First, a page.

Pune based company Juhu Labs, launched JuhuLive, a social news reader for Facebook, at SXSW in Austin (Texas, USA). The app allows users to read news across various genres like Politics, Business, Sports, Entertainment, based on their interests, location and likes on Facebook. It also allows users to share stories and browse through stories shared by their friends via the Facebook Ticker, News Feed, and Timeline.
How does it work? On installing the Facebook app, one is redirected to a generic app interface, which provides the top stories, aggregated from various media outlets such as the Times of India, NDTV, Hindustan Times and others.
There is a navigation bar on the top that allows users to head over to specific sections such as Business, Technology, Entertainment, Sports and an editor’s pick section which offers a curated list of stories. Interestingly, it also claims to recognize the user’s location and offers news around that specific location. For instance, it recognized we were in Bangalore and provided news around the city. Strangely, it did not offer the same feature for Delhi.
Users can also add any topics of interest or public figures to read stories related to them or view relevant YouTube Videos and tweets through an embedded Twitter search widget. All stories also have Facebook comments integrated and one can like or send any specific story to their Facebook friends.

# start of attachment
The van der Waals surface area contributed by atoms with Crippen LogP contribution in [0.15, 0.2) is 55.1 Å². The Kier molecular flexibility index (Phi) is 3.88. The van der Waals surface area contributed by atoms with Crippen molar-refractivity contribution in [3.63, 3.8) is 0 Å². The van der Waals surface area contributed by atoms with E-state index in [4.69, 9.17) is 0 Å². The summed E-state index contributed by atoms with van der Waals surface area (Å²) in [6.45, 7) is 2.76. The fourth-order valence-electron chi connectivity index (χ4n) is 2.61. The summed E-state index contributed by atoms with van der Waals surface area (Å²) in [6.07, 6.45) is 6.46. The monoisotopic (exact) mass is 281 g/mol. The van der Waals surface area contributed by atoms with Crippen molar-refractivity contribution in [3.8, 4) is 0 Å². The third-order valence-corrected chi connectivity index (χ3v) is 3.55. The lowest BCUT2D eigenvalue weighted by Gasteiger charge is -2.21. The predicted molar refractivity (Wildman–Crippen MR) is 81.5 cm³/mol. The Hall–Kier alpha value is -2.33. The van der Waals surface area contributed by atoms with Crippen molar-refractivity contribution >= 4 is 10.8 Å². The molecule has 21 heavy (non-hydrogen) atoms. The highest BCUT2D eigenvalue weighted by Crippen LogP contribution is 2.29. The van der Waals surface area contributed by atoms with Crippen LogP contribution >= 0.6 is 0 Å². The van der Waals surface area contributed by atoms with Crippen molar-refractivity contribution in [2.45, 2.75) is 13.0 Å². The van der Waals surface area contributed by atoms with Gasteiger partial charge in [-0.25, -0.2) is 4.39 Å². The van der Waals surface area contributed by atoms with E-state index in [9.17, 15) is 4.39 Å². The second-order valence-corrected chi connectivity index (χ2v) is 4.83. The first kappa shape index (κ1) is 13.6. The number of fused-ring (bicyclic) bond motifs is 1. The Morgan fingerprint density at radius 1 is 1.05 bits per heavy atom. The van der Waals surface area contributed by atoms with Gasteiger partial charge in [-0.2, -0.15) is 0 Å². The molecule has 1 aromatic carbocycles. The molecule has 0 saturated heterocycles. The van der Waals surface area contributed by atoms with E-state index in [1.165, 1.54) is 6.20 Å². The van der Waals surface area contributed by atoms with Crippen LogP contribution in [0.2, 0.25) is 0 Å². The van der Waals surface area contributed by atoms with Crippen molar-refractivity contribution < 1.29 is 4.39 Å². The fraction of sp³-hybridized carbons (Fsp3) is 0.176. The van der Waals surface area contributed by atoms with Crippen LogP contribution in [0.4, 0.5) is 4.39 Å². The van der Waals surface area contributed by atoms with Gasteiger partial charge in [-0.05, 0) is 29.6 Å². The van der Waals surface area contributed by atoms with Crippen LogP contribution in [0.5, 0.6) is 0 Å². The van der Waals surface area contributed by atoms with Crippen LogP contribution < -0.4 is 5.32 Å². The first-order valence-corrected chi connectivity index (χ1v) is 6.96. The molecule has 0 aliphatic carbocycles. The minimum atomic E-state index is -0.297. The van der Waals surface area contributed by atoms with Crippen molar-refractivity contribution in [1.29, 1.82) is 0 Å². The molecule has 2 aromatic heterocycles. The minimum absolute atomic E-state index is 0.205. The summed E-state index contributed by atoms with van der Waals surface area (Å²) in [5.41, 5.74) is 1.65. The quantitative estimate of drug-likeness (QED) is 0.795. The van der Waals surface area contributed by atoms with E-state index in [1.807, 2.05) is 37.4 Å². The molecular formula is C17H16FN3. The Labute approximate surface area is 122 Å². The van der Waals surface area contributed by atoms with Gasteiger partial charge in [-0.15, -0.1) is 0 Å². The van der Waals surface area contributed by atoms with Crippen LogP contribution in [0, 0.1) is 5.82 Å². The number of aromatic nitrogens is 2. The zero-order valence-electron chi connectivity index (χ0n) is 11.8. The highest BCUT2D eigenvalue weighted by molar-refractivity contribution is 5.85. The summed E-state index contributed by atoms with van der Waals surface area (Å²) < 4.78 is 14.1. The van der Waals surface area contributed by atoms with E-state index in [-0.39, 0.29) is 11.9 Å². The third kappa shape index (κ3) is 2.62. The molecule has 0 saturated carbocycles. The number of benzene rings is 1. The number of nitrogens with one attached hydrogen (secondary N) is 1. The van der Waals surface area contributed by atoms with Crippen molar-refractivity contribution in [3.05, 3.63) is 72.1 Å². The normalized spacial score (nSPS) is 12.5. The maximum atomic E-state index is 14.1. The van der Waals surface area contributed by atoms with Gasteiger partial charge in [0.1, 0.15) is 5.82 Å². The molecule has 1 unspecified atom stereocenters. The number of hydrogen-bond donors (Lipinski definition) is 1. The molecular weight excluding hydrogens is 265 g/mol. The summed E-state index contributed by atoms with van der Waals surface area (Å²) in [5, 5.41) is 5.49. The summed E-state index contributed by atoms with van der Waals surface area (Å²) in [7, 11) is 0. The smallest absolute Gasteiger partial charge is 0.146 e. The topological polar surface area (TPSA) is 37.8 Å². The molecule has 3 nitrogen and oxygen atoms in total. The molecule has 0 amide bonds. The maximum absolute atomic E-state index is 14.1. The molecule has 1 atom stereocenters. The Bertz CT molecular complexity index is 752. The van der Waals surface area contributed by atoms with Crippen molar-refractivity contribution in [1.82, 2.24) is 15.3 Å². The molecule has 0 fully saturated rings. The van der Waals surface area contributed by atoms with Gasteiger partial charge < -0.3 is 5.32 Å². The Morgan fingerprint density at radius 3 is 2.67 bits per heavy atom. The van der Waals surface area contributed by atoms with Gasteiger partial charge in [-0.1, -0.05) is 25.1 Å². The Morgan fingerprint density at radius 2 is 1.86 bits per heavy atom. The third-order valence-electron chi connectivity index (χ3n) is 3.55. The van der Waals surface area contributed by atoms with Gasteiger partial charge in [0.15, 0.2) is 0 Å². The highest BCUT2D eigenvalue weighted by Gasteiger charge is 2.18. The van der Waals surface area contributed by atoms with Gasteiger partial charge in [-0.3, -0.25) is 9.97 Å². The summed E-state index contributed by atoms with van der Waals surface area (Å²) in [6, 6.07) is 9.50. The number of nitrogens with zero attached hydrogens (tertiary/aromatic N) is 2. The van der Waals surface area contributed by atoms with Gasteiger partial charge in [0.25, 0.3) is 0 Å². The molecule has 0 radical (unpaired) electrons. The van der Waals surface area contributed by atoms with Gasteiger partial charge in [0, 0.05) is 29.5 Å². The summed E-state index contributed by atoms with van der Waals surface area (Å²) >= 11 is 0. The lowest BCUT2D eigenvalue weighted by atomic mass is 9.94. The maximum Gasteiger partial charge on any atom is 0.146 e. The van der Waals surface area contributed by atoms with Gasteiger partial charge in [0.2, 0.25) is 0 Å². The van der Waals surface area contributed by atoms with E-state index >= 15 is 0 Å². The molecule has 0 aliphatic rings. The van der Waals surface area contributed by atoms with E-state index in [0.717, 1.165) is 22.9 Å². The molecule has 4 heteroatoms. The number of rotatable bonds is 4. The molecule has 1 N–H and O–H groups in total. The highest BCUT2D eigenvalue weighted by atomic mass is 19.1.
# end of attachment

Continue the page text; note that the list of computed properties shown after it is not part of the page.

Alternatively, users can also browse through the related stories section at the bottom. One can also view their profile to browse through their reading history or view their friends’ profiles to view their interests, reading history and their friend lists.
Apart from these, Juhu Live taps into Facebook’s new open graph API to enable users share their reading activity with their Facebook contacts through the Facebook Ticker, News Feed, and Timeline in real time. The company claims that it is the first social news service from India to partner with Facebook on Open Graph API integration.
Better sharing ? While the real time sharing may work in favor of music streaming services like Gaana* and Saavn which recently launched their own open graph Facebook apps, this approach may not work for social reading apps. For instance, we just hated the fact that the app shares every story that we click onto our timeline, marking it as a recommendation to friends, irrespective of whether we think the story is worth sharing or not. While the app does offer an option to disable sharing completely, it doesn’t allow selective sharing. Disabling sharing completely, would defeat the whole purpose of using a social news reader.
We feel that companies which offer social apps need to offer a better sharing mechanism, so as to provide complete control over sharing, to the users. Facebook had also suggested a similar practice last year, encouraging companies to develop controls within the app that enable better sharing.
* Disclosure: Indiatimes is an advertiser with MediaNama